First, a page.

The Tectonic Plates: Floating Islands of Rock

Tutoring high school science, you might be asked about plate tectonics at any time.  Here is the most condensed, pragmatic explanation you’ll likely find.

To believe in plate tectonics – which, by the way, is true beyond any doubt – you need to picture this:  Earth’s surface  consists of large islands of solid rock floating on a sea of magma.  There are about 9 large plates, plus some smaller ones.  Examples are the Indian Plate, the North American Plate, the South American Plate, the Eurasian Plate, the African Plate and the Pacific Plate.

The plates more or less cover the sea of magma beneath them.  At the same time, because the plates float on the magma, they move around like toy boats in a bath tub.  When they move apart, you have what’s called a divergent boundary.  When they crash together, you have a convergent boundary.  When they rub alongside each other, going in parallel but opposite directions (perhaps like people passing each other in a crowded hallway), you have a transform boundary.  Essentially, the term fault can be substituted for boundary.

At a divergent boundary, a crack eventually forms between the plates, then magma leaks up between them, so you get volcanoes.  The volcanoes can eventually form high ridges as they continue to erupt.  Divergent boundaries are more common under the sea than on land.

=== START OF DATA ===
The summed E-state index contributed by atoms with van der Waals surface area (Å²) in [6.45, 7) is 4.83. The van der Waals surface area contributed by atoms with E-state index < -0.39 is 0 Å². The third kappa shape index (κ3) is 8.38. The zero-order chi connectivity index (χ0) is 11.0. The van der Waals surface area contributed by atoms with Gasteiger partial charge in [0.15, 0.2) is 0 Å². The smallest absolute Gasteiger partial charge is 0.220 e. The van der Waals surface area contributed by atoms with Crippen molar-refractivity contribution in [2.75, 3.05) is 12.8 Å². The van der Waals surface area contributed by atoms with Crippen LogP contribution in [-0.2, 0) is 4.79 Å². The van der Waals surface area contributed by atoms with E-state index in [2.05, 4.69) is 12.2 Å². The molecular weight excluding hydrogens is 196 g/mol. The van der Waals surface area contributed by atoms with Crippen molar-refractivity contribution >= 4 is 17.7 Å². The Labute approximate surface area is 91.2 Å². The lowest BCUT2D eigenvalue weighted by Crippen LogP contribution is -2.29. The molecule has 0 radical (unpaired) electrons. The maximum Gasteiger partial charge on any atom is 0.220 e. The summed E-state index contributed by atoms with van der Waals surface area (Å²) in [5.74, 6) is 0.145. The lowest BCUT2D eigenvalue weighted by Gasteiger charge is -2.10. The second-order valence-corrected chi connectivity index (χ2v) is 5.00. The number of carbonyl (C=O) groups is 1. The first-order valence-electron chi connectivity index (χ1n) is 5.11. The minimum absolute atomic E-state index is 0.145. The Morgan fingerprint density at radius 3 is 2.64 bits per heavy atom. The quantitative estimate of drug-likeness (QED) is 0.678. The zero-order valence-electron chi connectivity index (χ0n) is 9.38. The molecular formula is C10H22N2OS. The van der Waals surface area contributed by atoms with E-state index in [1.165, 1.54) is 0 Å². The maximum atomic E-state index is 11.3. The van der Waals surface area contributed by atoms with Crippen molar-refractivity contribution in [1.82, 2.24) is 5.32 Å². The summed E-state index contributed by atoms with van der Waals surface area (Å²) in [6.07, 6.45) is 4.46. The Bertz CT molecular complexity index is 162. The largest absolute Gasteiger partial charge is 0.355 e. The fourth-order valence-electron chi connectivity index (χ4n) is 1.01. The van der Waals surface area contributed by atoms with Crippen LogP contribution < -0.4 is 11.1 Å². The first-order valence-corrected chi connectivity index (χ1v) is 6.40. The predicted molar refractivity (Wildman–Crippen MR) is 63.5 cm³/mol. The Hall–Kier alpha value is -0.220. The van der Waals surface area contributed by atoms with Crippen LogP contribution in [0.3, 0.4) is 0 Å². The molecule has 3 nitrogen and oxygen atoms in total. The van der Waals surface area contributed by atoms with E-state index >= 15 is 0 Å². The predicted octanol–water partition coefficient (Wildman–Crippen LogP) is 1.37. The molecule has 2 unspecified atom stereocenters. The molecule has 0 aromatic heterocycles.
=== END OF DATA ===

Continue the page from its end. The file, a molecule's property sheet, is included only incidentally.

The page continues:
At a convergent boundary, there are two possibilities.  One is a head-on collision, in which case the plates buckle as they crash (like in a car crash).  The plates deform upward, resulting in mountains.  The Himalayas are such a mountain range, caused by the collision of the Indian Plate and the Eurasian Plate.

The second possible outcome at a convergent boundary is subduction, which is where one plate rides over top and the other slides below.  If one plate is a continental one and the other is a sea plate, the sea plate slides under and the continental one rides up, forming a mountain chain.  The Andes Mountains exemplify such a situation:  there, the Nazca Plate is sliding under the South American Plate.

Although each type of boundary hosts earthquakes, a transform boundary results, especially, in earthquakes.  As the plates try to shove past each other, they get stuck.  The pressure builds, then they break loose, resulting in sudden movement – and an earthquake.  The famous San Andreas Fault at San Francisco is a transform boundary: the Pacific Plate is running NNW, while the North American Plate is running SSE, along it.

Hope this gets you started :)

Jack of Oracle Tutoring by Jack and Diane, Campbell River, BC.

I pulled this article together from several high school textbooks:

Science Probe 10, Nelson Edition, Nelson Canada:  1996.

Earth Science, Spaulding and Namowitz, McDougal Littell:  2003.

The Changing Earth, McDougal Littell Science, McDougal Littell:  2005.

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